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"Thioureas" refers to a broad class of organo sulfur compounds of the formula S=C(NH2)2. Thioureas have been widely used in Organic and Medicinal Chemistry as precursors for the synthesis of a huge number of heterocycles. For instance, thioureas are efficient partners for the synthesis of pyrimidine and aminothiazole derivatives. As organocatalysts, thioureas, through double hydrogen-bonding interactions with respective substrates, have efficiently accelerated and stereochemically altered organic transformations. In organic synthesis, thiourea is employed as a reagent to reduce peroxides to the respective diols and in the reductive work-up of ozonide formed during ozonolysis. They serve as a source of sulfide, for instance, in the conversion of alkyl halides to thiols or conversion of soft metal ions to their corresponding sulfides.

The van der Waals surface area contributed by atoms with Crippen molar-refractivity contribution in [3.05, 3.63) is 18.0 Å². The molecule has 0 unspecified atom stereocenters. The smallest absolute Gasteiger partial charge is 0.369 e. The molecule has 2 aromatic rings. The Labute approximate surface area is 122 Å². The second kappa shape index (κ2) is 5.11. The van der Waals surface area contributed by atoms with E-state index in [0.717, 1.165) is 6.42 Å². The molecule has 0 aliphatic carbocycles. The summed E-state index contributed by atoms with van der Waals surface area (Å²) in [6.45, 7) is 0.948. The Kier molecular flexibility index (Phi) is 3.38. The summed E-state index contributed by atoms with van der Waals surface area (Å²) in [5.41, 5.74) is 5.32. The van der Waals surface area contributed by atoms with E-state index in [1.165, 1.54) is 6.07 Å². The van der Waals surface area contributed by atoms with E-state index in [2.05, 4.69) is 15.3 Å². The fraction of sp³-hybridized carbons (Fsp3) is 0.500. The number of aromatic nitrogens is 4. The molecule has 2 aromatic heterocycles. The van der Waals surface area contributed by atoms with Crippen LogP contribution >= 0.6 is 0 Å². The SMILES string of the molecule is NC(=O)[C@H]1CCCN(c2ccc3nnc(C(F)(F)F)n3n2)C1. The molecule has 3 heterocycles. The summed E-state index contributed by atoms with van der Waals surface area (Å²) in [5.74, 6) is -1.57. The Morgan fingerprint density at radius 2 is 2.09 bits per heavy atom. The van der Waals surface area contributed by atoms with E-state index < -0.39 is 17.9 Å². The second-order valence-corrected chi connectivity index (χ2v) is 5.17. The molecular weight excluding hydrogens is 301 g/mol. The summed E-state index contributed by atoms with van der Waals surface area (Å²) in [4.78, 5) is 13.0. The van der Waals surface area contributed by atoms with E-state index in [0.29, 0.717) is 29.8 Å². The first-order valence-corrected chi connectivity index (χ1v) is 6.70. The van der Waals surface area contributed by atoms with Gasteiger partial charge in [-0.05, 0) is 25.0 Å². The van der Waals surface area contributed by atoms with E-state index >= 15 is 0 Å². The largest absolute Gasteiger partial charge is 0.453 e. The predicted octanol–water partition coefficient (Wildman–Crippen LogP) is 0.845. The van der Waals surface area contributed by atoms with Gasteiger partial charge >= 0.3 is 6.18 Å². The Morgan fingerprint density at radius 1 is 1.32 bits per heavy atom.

Industrially, thioureas are extensively used as accelerators of in the vulcanization process and in the production of flame retardant resins. They also find use in all types of copy paper including light sensitive photocopy paper. A lixiviant formed by selectively oxidizing thiourea is used for leaching gold and silver, circumventing the steps of cyanide use and smelting. In the field of pharmaceuticals, thioureas are used as precursors for the preparation of thiobarbituric acids and sulfathiazoles. They are also used as textile-treating agents and as precursors for certain dyes and drugs.